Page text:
REPORTER 2: Were Richard Holbrooke’s final words a joke? We report, you decide!
REPORTER 1: And what about Holbrooke’s surgeon?
DR. FARZAD NAJAM: My name is Farzad Najam. I was featured in the 2003-04 edition of the National Register’s Who’s Who in Executives and Professionals–
REPORTER 2: And before that?
DR. FARZAD NAJAM: I received bachelor’s degrees in medicine and surgery from King Edward Medical College.
REPORTER 2: In Lahore, Pakistan–
DR. FARZAD NAJAM: A school founded in 1860.
REPORTER 1: After the death of King Edward VII in 1910, the college was renamed in his honor. He died just soon enough to avoid World War I. They had called Edward “the Peacemaker.”
REPORTER 2: On a typical day, he smoked 20 cigarettes and 12 cigars.
REPORTER 1: The day he died, the King suffered several heart attacks, but refused to go to bed saying, “No, I shall not give in; I shall go on; I shall work to the end.”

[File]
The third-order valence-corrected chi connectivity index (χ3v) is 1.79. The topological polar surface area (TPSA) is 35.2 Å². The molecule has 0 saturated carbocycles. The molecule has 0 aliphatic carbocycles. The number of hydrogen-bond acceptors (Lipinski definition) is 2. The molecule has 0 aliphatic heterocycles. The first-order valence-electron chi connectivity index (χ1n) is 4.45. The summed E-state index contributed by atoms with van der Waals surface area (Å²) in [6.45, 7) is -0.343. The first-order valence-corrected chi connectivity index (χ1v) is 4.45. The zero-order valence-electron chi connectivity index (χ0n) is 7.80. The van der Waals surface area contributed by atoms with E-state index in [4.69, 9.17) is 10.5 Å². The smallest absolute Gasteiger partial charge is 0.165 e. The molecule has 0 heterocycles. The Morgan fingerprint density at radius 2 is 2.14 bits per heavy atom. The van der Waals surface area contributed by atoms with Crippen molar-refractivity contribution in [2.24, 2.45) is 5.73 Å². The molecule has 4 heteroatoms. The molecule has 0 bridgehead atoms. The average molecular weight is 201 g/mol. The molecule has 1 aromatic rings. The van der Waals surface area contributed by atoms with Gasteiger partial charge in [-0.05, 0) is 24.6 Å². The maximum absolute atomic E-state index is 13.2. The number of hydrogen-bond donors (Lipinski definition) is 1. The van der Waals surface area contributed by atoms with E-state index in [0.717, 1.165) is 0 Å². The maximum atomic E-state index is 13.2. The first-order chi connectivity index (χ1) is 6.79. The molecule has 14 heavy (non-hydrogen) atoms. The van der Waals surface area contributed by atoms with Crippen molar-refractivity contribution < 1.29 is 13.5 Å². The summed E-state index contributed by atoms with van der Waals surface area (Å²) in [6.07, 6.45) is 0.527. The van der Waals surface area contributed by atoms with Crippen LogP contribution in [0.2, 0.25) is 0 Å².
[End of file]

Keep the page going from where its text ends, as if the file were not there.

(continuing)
REPORTER 2: Nice.
REPORTER 3: I like it.
REPORTER 1: Then he called in his 42-year-old mistress.
REPORTER 2: We report, you decide.
REPORTER 3: “No, I shall not give in; I shall go on; I shall work to the end.”
DR. JEHAN EL-BAYOUMI: We told him he needed to calm down.
LES GELB, COUNCIL ON FOREIGN RELATIONS: Afghanistan is no longer a vital interest of the United States. Of course, I feel for the Afghans; but I feel far, far more for Americans….
DR. JEHAN EL-BAYOUMI: That’s all we were saying: calm down.
A note on the text: this post is an experiment in found theater. You could also call it a reporting-based fantasia–not fact, exactly, though mostly built of facts. The majority of the text is drawn directly from last week’s news articles and opinion posts. Any line that follows a hyperlink is either a direct quote or a pretty faithful paraphrase of what an actual person actually said, or, in a few cases, facts about them from a credible online source. The King Edward anecdotes are history that actually happened, at least according to Wikipedia. Lines without any hyperlinks are my interpolations–unsourced and totally made up. (For instance, I have no idea if Dr. El-Bayoumi likes pantsuits, or what she has said or would say to journalists.) This is obviously an odd fusion, but I hope it’s also a transparent way to play around with the real language of news.
One of the obvious inspirations for a news/theater fusion on this topic were the verbatim sections of The Great Game: Afghanistan, which I saw when it came through Berkeley on its American tour.
All thoughts (on form or content) welcome.